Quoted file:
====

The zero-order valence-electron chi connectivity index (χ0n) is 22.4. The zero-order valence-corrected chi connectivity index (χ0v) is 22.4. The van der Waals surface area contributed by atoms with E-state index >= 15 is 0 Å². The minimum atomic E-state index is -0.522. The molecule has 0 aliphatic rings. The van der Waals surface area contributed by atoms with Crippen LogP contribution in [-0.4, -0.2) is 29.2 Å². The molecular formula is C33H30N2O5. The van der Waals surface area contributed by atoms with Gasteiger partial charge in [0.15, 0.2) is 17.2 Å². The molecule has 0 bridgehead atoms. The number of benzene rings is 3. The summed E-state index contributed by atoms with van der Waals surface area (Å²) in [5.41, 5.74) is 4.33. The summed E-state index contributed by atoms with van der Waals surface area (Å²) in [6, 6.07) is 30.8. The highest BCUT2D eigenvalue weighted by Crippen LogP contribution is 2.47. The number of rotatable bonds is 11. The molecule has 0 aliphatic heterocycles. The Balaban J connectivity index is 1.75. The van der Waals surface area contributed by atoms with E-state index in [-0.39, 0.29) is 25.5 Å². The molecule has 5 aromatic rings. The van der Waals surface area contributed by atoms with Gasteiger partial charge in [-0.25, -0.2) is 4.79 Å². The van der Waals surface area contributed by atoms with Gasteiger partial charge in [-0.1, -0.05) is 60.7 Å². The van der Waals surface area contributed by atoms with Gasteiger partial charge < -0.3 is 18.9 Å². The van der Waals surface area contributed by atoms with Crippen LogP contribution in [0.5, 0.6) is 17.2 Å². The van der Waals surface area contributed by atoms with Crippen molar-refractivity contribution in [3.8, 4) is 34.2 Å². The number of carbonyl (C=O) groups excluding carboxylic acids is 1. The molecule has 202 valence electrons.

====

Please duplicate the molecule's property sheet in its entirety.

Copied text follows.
The zero-order valence-electron chi connectivity index (χ0n) is 22.4. The zero-order valence-corrected chi connectivity index (χ0v) is 22.4. The van der Waals surface area contributed by atoms with E-state index >= 15 is 0 Å². The minimum atomic E-state index is -0.522. The molecule has 0 aliphatic rings. The van der Waals surface area contributed by atoms with Crippen LogP contribution in [-0.4, -0.2) is 29.2 Å². The molecular formula is C33H30N2O5. The van der Waals surface area contributed by atoms with Gasteiger partial charge in [0.15, 0.2) is 17.2 Å². The molecule has 0 bridgehead atoms. The number of benzene rings is 3. The summed E-state index contributed by atoms with van der Waals surface area (Å²) in [5.41, 5.74) is 4.33. The summed E-state index contributed by atoms with van der Waals surface area (Å²) in [6, 6.07) is 30.8. The highest BCUT2D eigenvalue weighted by Crippen LogP contribution is 2.47. The number of rotatable bonds is 11. The molecule has 0 aliphatic heterocycles. The Balaban J connectivity index is 1.75. The van der Waals surface area contributed by atoms with E-state index in [-0.39, 0.29) is 25.5 Å². The molecule has 5 aromatic rings. The van der Waals surface area contributed by atoms with Gasteiger partial charge in [-0.25, -0.2) is 4.79 Å². The van der Waals surface area contributed by atoms with Gasteiger partial charge in [-0.1, -0.05) is 60.7 Å². The van der Waals surface area contributed by atoms with Gasteiger partial charge < -0.3 is 18.9 Å². The van der Waals surface area contributed by atoms with Crippen LogP contribution in [0.5, 0.6) is 17.2 Å². The van der Waals surface area contributed by atoms with Crippen molar-refractivity contribution in [3.8, 4) is 34.2 Å². The number of carbonyl (C=O) groups excluding carboxylic acids is 1. The molecule has 202 valence electrons.